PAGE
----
Jul 09, 2014 10:33AM ● Published by Cate Reynolds
Each year, we take time to look back and ponder the food and drinks that graced our tables throughout the year. It’s refreshing, reflecting and remembering each tasty nibble of a crostini or each rich gulp of wine. We’ve asked area chefs, restaurateurs, and dining experts to weigh in and tell us what they think was the most “trendy” for the year. And the biggest trend that needs to go is, well, trends. See, it’s not about being trendy or modeling your food to fit into a specific box. Trendy foods are meant to come and go. The real food and drink, the bites and sips that you remember for years, aren’t just about using novelty ingredients like funfetti or cake batter to keep up with what is in at the moment. Feeding people well is about taking good quality ingredients and pairing them with passion, creativity, and originality to make something special. Good food is made not by playing into trends, but from a knowledge of flavors and a desire to create.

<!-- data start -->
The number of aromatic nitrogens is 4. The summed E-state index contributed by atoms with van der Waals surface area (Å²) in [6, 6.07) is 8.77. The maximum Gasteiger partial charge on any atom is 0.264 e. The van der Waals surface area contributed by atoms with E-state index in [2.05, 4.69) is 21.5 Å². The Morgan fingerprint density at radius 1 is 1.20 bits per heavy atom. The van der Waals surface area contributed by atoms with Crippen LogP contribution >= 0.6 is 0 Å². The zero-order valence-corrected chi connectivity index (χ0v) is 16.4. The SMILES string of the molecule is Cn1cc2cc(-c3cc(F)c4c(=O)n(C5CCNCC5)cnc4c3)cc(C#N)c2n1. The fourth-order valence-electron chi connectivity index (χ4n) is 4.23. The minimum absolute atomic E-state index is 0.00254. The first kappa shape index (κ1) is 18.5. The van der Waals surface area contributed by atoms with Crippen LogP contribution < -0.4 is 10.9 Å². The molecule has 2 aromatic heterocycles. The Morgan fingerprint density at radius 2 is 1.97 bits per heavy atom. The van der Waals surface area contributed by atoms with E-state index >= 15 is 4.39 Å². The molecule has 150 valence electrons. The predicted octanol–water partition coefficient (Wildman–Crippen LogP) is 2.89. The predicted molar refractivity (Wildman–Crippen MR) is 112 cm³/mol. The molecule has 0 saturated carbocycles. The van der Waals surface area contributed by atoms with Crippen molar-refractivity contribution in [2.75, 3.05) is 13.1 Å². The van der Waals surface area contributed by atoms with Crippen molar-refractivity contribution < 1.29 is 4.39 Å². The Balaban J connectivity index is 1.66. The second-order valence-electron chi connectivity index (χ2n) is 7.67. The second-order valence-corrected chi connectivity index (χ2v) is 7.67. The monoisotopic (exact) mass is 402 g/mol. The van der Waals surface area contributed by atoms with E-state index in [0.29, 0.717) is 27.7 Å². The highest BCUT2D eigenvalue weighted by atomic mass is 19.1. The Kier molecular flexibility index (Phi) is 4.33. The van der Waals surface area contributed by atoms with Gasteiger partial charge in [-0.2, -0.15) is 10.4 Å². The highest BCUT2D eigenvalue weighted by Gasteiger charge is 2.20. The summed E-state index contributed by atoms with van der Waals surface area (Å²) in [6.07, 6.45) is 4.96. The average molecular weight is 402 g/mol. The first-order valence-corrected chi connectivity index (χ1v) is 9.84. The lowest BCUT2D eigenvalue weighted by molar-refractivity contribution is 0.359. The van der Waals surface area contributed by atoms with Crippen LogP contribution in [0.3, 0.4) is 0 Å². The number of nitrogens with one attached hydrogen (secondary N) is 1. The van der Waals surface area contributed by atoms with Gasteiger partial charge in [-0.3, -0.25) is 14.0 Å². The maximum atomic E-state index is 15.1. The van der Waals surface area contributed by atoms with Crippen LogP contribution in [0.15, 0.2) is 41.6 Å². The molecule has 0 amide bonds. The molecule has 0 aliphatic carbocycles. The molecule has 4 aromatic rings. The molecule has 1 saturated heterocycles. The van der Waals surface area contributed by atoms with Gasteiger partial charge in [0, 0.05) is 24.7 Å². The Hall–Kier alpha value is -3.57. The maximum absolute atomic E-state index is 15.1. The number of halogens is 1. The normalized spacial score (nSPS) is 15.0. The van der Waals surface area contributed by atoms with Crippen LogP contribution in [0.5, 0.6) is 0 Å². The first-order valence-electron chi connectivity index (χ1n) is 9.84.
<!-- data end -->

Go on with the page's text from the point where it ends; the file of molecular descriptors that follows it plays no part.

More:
Meet our culinary panel who contributed to this year’s question and answer session:
Two Tree Restaurant in Millington, Md. is one of the Eastern Shore’s hidden gems. Run by Dennis Hager, it doesn’t use fancy tricks or smoke and mirrors to please guests—just good, classic food. When made well, using quality ingredients, the classics never go out of style.
Bobby Jones is the chef and co-owner of The Point Crabhouse in Arnold, Md. He’s always had a great philosophy on food. Good quality, great flavors, happy people.
Brian Bolter knows a thing or two about restaurants, considering he’s opened two in the span of a few years. As owner of Red, Red Wine Bar and Dry 85, it would be easy to go crazy with trends. But Bolter manages to keep things down to earth and delicious.
In terms of wine knowledge, Susan Glass of Bin 201 is the go-to gal. She’s has an extensive knowledge of all things wine and even picked grapes in the Beaujolais region of France. So when it comes to wining and dining, we tend to trust her judgment implicitly.
Richard McClure is the general manager of Carrol’s Creek Waterfront restaurant and a native Annapolitan. As someone who has lived in the area for years, he’s got his ear to what people love to eat and drink.
Mark Chew of Marco’s in St. Michael’s has an interesting story. Born in Vietnam, he was recently reunited with his family overseas. He’s got a serious passion for family, food, and good cooking. It is clear through his menu that he isn’t necessarily one to stick with trends, but to serve what tastes good.